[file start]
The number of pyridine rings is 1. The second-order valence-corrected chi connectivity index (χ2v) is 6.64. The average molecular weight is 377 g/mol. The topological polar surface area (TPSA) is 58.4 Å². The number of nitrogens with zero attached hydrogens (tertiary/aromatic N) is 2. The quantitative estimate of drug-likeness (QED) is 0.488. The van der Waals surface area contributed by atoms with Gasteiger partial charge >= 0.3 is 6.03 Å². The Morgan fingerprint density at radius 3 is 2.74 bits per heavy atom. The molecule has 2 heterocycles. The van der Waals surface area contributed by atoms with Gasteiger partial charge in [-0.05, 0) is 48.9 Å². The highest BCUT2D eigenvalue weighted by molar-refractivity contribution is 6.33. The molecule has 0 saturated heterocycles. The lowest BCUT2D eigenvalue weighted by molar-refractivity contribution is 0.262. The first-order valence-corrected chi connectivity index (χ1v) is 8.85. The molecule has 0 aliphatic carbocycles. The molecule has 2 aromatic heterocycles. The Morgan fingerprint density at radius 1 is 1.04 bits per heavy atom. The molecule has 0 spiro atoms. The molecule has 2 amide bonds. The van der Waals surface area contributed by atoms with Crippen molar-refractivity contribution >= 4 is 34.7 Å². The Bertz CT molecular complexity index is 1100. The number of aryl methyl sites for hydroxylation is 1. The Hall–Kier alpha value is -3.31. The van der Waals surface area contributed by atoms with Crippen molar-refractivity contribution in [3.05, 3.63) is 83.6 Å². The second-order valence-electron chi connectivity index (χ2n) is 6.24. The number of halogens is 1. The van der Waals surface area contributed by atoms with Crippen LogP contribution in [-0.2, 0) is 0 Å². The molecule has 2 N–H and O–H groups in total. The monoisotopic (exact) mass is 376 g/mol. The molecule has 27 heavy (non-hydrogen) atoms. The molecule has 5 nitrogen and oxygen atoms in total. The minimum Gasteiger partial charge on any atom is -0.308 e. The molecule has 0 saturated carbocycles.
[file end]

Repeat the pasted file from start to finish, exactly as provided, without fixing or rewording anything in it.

The number of pyridine rings is 1. The second-order valence-corrected chi connectivity index (χ2v) is 6.64. The average molecular weight is 377 g/mol. The topological polar surface area (TPSA) is 58.4 Å². The number of nitrogens with zero attached hydrogens (tertiary/aromatic N) is 2. The quantitative estimate of drug-likeness (QED) is 0.488. The van der Waals surface area contributed by atoms with Gasteiger partial charge >= 0.3 is 6.03 Å². The Morgan fingerprint density at radius 3 is 2.74 bits per heavy atom. The molecule has 2 heterocycles. The van der Waals surface area contributed by atoms with Gasteiger partial charge in [-0.05, 0) is 48.9 Å². The highest BCUT2D eigenvalue weighted by molar-refractivity contribution is 6.33. The molecule has 0 saturated heterocycles. The lowest BCUT2D eigenvalue weighted by molar-refractivity contribution is 0.262. The first-order valence-corrected chi connectivity index (χ1v) is 8.85. The molecule has 0 aliphatic carbocycles. The molecule has 2 aromatic heterocycles. The Morgan fingerprint density at radius 1 is 1.04 bits per heavy atom. The molecule has 0 spiro atoms. The molecule has 2 amide bonds. The van der Waals surface area contributed by atoms with Crippen molar-refractivity contribution >= 4 is 34.7 Å². The Bertz CT molecular complexity index is 1100. The number of aryl methyl sites for hydroxylation is 1. The Hall–Kier alpha value is -3.31. The van der Waals surface area contributed by atoms with Crippen molar-refractivity contribution in [3.05, 3.63) is 83.6 Å². The second-order valence-electron chi connectivity index (χ2n) is 6.24. The number of halogens is 1. The van der Waals surface area contributed by atoms with Crippen LogP contribution in [-0.2, 0) is 0 Å². The molecule has 2 N–H and O–H groups in total. The monoisotopic (exact) mass is 376 g/mol. The molecule has 27 heavy (non-hydrogen) atoms. The molecule has 5 nitrogen and oxygen atoms in total. The minimum Gasteiger partial charge on any atom is -0.308 e. The molecule has 0 saturated carbocycles.